Libyan raid against migrants kills one and wounds 15, the UN say

Libyan raid against migrants kills one and wounds 15, the UN say
The raids have also left 4,000 people in detention, according to the UN.
2 min read
Libyan authorities raided homes across a suburb of the capital Tripoli on Friday and Saturday [Getty]

Sweeping raids in Libya targeting mostly irregular migrants left at least one person dead, 15 wounded and 4,000 in detention, the UN said, stressing that authorities must respect human rights.

Libyan authorities had labelled, as an anti-drug operation, the raids on houses and makeshift shelters in Gargaresh, a poor suburb of the capital Tripoli, on Friday and Saturday.

The UN Support Mission in Libya (UNSMIL) said Libyan security forces had opened fire during the raids and that "one migrant was killed and at least 15 others injured, six seriously".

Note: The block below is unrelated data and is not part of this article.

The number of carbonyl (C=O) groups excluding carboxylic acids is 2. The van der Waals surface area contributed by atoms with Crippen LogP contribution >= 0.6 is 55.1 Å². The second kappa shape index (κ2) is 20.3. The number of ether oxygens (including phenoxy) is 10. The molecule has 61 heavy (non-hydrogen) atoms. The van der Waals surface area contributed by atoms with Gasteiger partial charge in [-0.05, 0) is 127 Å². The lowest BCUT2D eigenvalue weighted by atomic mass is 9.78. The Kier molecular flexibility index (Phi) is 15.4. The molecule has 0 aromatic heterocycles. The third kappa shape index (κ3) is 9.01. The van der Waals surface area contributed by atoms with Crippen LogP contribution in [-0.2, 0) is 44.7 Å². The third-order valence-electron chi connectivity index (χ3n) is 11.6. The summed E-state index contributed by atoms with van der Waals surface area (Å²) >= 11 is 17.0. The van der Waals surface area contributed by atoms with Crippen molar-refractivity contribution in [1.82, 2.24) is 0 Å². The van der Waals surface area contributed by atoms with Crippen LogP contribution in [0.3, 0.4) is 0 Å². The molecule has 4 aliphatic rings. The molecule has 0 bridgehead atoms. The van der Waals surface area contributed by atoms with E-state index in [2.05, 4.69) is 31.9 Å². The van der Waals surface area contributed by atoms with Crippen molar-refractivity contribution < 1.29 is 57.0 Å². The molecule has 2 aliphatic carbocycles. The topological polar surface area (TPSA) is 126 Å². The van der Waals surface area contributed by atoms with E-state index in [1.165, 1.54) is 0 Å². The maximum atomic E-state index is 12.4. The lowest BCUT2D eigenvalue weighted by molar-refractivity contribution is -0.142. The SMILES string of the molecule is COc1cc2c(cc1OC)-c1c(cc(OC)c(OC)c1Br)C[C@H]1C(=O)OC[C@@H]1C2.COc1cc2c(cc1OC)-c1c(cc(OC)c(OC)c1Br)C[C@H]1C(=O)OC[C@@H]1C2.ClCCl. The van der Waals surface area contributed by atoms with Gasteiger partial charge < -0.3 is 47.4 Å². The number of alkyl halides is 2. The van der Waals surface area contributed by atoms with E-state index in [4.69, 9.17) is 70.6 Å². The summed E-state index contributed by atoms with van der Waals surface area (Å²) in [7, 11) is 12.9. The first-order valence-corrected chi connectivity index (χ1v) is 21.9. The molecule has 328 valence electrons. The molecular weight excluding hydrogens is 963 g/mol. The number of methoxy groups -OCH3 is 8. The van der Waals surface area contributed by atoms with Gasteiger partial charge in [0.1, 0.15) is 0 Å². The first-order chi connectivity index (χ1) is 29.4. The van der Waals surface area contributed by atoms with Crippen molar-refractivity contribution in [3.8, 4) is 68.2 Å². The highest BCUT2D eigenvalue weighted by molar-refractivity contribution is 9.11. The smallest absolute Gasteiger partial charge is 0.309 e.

"Unarmed migrants were harassed in their homes, beaten and shot," it said in a statement late Saturday, adding that six migrants had reportedly sustained gunshot wounds.

The North African country, in chaos since its 2011 revolution, is one of the main departure points for tens of thousands of migrants, mainly from sub-Saharan Africa, hoping to reach Europe.

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Official centres for migrants detained in war-battered Libya are riddled with corruption and violence, including sexual assault, according to the United Nations and rights groups.

The UN mission said that, while the state must maintain law and order, it also urged it to respect "the human rights and dignity of all people, including migrants and asylum-seekers".

Citing officials of Libya's Directorate of Combatting Illegal Migration, it said that "at least 4,000 people, including women and children, have been arrested" -- vastly more than the several hundred initially reported -- and that most of those "are now being arbitrarily detained".

The UN mission recalled that it had "repeatedly condemned the inhumane conditions in Libya's detention centres, where migrants and refugees are held in overcrowded facilities with restricted access to vital humanitarian assistance".